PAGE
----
In the late fall, turn some organic mulch and compost into the soil. These amendments add more nutrients, specifically nitrogen, to the ground. You’ll want to work the soil when it’s moist, not dry. If you live in an area where the ground freezes over the winter, you’ll need to wait until the spring when it thaws before adding further amendments.
Soak the soil in the early morning to reduce evaporation, and give it until the afternoon to soak into the ground. Take your gardening fork, and start turning the soil. Dig to a depth of eight to 12-inches, it’s hard work, but the results are worth the trouble.
You’re looking for a soil consistency that balls in the hands but breaks apart easily if you give it a gentle tap with a gardening trowel. Avoid working overly wet soil; it clumps and compacts, removing the air while making it challenging for roots to penetrate and find nutrients.
Spread your mulch and compost on the surface, and turn it into the soil gently. If you complete this task in the fall, then you don’t have to repeat it in the spring. It’s always better to work the soil and build it in the fall.
This strategy gives the earth the chance to “rest” over the wintertime.
It also ensures the even distribution and maturation of nutrients in the soil over the winter. The result is a higher quality soil the following growing season.
Working with Different Soil Types
When you’re building your new flowerbed, you’ll need to assess the condition of the soil before adding your amendments. If the soil is sandy, you’ll need to add topsail and other light, loamy soils to the flowerbed. Sandy soils don’t hold nutrients. When your water, the sand drains quickly, leaving your plants starving for nutrition.
If your soil is full of clay, it’s going to waterlog easily, prevent draining, and stop root penetration from accessing nutrition for the plant. You’ll need to work in substrates like loamy topsoils and peat into the ground to improve the aeration and prevent clumping of the soil.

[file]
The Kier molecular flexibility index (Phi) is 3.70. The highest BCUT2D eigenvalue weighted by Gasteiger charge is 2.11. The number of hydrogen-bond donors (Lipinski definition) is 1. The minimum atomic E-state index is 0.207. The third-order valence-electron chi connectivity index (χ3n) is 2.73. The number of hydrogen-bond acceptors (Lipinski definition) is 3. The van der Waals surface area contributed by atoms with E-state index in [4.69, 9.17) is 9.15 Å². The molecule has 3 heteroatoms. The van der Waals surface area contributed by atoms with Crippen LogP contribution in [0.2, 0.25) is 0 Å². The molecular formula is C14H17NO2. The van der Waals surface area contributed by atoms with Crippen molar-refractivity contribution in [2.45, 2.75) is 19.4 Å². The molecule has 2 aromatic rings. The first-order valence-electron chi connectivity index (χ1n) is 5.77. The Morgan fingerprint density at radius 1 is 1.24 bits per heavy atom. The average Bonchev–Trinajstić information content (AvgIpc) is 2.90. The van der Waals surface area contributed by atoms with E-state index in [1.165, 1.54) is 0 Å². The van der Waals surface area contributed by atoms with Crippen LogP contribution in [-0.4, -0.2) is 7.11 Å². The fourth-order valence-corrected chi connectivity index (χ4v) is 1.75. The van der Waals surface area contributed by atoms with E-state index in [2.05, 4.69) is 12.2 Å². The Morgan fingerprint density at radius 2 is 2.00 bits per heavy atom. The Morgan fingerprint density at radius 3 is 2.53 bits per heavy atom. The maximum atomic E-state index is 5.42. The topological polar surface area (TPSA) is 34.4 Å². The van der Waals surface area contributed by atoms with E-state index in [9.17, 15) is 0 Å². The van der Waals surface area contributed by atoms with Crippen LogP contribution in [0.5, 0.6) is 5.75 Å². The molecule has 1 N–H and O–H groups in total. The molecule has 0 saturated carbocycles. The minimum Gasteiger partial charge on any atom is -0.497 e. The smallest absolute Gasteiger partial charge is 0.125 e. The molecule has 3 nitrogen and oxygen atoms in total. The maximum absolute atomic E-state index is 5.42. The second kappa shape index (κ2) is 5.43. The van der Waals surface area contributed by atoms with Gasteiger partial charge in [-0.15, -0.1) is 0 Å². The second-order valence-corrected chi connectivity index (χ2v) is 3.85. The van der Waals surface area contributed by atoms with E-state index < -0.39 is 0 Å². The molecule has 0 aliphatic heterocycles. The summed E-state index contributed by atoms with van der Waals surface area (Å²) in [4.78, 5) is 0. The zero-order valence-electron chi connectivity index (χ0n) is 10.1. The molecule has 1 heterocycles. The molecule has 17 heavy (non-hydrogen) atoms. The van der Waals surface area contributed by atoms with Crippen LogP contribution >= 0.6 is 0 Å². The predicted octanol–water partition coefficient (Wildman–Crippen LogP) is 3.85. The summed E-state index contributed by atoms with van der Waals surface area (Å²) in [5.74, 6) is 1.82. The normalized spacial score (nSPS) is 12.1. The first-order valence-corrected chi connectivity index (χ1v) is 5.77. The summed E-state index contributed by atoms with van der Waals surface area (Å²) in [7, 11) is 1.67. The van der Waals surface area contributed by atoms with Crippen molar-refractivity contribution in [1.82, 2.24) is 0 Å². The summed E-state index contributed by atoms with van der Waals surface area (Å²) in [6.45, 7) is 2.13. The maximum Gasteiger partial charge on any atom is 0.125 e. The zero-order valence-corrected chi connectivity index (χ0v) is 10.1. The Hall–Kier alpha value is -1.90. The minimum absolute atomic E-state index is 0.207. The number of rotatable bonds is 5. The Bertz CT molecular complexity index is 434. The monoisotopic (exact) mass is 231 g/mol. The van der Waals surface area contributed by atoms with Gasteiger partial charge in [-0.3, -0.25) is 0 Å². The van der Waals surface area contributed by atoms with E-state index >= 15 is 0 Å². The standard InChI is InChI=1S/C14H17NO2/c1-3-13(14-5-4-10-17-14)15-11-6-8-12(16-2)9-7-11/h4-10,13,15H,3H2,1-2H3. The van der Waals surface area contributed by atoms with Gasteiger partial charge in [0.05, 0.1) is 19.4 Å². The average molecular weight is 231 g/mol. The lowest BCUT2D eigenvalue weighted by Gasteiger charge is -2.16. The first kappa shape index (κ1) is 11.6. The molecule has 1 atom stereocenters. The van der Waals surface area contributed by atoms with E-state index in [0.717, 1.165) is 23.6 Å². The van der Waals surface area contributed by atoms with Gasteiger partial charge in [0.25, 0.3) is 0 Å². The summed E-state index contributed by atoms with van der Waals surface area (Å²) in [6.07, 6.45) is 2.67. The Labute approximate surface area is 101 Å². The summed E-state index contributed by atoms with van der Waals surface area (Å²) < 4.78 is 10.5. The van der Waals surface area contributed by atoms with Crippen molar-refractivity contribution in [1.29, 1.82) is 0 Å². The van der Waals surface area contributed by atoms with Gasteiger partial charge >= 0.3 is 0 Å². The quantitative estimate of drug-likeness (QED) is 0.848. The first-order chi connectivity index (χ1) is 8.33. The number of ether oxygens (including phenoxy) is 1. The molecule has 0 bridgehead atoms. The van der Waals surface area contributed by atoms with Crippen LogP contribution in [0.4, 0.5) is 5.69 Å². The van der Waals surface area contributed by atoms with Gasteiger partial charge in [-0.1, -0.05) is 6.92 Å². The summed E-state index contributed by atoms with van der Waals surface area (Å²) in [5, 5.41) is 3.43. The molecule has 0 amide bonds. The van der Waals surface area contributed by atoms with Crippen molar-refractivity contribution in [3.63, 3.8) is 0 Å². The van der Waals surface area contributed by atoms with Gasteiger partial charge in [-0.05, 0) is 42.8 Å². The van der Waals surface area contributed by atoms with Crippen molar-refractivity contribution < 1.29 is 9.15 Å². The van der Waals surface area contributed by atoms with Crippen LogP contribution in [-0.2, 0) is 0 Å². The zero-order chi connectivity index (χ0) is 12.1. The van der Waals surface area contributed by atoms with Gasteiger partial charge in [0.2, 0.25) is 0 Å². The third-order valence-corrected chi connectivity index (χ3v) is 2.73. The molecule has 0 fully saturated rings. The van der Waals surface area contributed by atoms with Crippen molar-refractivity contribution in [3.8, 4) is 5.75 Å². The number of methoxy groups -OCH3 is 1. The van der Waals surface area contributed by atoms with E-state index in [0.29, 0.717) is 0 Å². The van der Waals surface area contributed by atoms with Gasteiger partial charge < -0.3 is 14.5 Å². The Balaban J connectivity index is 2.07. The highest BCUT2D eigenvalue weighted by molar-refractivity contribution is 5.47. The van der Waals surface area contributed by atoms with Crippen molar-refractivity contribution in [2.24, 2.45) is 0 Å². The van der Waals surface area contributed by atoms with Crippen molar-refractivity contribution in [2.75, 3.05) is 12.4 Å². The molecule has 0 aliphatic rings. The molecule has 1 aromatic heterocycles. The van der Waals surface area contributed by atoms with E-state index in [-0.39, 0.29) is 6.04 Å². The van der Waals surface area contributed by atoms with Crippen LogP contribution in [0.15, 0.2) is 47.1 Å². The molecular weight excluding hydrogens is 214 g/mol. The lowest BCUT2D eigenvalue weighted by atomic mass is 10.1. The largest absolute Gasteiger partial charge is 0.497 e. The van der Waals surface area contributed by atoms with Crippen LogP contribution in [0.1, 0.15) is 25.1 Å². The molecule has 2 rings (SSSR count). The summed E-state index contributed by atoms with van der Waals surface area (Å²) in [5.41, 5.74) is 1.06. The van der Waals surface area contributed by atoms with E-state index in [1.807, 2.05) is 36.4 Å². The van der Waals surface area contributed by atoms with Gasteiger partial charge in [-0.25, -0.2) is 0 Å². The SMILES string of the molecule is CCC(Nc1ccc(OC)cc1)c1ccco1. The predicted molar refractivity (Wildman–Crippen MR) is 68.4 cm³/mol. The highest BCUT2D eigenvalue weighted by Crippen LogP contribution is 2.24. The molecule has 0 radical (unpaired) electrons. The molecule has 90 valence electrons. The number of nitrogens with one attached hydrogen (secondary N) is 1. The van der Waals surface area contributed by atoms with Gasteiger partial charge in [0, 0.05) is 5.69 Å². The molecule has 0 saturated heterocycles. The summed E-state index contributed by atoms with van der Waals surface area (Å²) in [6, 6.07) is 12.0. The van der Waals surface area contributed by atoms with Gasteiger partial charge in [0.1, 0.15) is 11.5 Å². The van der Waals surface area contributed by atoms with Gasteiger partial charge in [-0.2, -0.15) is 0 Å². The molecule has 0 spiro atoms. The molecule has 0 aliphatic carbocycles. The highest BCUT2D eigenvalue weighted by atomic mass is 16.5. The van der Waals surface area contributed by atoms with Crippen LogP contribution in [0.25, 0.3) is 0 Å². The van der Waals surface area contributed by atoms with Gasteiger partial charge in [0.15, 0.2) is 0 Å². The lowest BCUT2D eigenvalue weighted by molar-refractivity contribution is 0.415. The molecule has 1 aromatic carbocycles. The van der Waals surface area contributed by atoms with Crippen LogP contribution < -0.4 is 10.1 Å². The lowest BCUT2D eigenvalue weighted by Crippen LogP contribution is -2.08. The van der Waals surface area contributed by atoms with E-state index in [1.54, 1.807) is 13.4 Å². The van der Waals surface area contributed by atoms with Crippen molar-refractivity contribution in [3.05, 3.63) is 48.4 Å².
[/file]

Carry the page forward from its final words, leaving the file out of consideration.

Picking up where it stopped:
Regardless of whether you have clay or sandy soils as your base, it may take a few seasons of steadily adding new amendments in the spring and fall to improve the soil’s condition. You’ll notice that each flowering season brings you higher quality plants and bigger yields.
How to Build Raised Flowerbeds
If you’re building a flowerbed in a valley or have utility lines running through your property, designing and constructing a raised flowerbed is a great way to circumvent these issues. There are a few ways to complete this task.
The idea is to build a raised wall around 15-inches high, off the ground. You can do this using wooden boards or with rocks. Pulling apart old pallets is a great way to source reclaimed wood for your raised bed. However, you’ll need to ensure you treat it and sterilize it to prevent bugs or pathogens from entering your soil.
A rock wall is a great choice, but it’s heavy moving the rocks around, and you might find them challenging to source, depending on your location. Lay the stones or build the wooden walls in your desired configuration.
Lay a 2-inch layer of desiccated granite at the base of the flowerbed, ensuring it covers the entire area. This strategy prevents weeds and grass from growing into your new flowerbed. Contact your local nursery and order topsoil and compost for your new bed. When it arrives, you’ll either hire the nursery to fill your bed or do it yourself.
Designing Your Beds with Flowers
- When designing your flowerbed, plant low-growing annual plants around the border. Impatiens, lobelia, and sweet alyssum are good examples.
- Use flowers like snapdragons, zinnias, and marigolds after the border plants
- Fill the center of the flowerbed with taller plants like hollyhocks, sunflowers, and cosmos.
Your flower design depends on the positioning of your flowerbed. If you have a 360-degree walkaround of the bed, then keep the taller flowers to the center. If the bed is up against the edge of your property, plant the taller flower towards the rear.
Another good example would be including a center row of medium and tall plants, buffered by a border of cascading blooms like ivy geranium, bacopa, calibrachoa, and moss rose.
Building a flowerbed requires some planning, and it’s better to complete the task in the fall than in the springtime. Giving the soil time to rest ensures you get a higher-yielding flowerbed in the summer.